33. How would you describe your personal fashion concept in 2009?
    Dark jeans, long sleeves, high-heeled boots, shorter and shorter hair.
  34. What kept you sane?
    Mr. Goddess, that long-suffering man.
  35. Which celebrity/public figure did you fancy the most?
    It’s a toss-up between David Tennant and John Barrowman. I love me my androgynous British sci-fi guys.
  36. What political issue stirred you the most?
    Healthcare. Don’t even get me started.
  37. Who will you miss?
    Harry Kalas. “That ball is ………. outta here!”
  38. Who was the best new person you met?
    I met a bunch of great Twitter people in real life this year — most at the HighEdWeb 2009 conference. Including @Robin2go, @rachelreuben, @lanejoplin, @TImNekritz, @KarlynM, and @tsand.
  39. Tell us a valuable life lesson you learned in 2009.
    It’s a lot harder to get away with mediocrity these days. You *must* be awesome, or you will be called out. This is both a good thing, and exhausting.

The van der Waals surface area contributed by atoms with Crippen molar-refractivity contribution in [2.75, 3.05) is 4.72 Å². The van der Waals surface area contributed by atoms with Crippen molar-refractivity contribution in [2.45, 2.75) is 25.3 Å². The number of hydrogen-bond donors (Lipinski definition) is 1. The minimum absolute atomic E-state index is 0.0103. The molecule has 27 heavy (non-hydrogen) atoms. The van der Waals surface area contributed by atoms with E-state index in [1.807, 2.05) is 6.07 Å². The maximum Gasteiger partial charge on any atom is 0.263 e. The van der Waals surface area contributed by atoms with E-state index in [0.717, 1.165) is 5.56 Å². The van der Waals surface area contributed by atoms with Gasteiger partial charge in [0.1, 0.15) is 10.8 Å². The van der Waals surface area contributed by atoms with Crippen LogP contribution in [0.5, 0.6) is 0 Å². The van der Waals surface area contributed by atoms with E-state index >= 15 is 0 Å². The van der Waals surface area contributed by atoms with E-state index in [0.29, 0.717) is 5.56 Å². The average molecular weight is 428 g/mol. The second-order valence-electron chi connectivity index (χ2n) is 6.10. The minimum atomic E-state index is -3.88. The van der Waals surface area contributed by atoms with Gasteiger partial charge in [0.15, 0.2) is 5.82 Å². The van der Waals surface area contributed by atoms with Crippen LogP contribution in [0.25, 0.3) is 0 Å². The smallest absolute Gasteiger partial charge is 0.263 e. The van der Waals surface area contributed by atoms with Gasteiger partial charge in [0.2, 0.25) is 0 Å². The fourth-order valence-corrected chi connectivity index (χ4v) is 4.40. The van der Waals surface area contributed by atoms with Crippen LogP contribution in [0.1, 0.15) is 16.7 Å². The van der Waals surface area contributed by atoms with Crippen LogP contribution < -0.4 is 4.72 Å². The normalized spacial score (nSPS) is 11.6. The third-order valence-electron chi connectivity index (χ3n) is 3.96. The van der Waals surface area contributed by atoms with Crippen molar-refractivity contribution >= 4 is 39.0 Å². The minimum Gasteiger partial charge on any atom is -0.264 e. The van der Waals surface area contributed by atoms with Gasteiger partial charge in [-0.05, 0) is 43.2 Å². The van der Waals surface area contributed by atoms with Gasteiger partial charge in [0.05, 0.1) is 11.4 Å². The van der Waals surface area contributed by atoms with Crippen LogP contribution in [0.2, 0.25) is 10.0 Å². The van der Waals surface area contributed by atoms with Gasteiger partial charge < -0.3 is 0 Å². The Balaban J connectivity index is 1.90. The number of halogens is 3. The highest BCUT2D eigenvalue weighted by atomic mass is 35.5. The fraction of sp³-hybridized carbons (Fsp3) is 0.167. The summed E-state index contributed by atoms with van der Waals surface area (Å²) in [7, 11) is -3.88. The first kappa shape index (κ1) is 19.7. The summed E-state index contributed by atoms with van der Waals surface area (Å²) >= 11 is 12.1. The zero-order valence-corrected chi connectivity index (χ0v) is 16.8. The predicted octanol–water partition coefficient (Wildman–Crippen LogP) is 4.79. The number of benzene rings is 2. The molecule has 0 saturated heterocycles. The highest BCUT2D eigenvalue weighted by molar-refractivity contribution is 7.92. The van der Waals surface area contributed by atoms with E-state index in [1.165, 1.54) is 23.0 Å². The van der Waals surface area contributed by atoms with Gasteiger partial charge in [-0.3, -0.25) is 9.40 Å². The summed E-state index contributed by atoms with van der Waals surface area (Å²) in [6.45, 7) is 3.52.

40. Quote a song lyric that sums up your year?
    Take up your arms
    Sons and daughters
    We will arise from the bunkers
    By land, by sea, by dirigible
    We’ll leave our tracks untraceable now
    –”Sons and Daughters” by the Decemberists
–lori

Thumbs Down to Facebook Dislike Button

On Tuesday, Facebook founder Mark Zuckerberg posted an open letter describing some upcoming changes to Facebook.

The changes involve updated privacy settings and the discontinuation of regional networks (read the open letter here). But judging by the comments, it’s not privacy settings that most users care about.

What the users really want is a dislike button.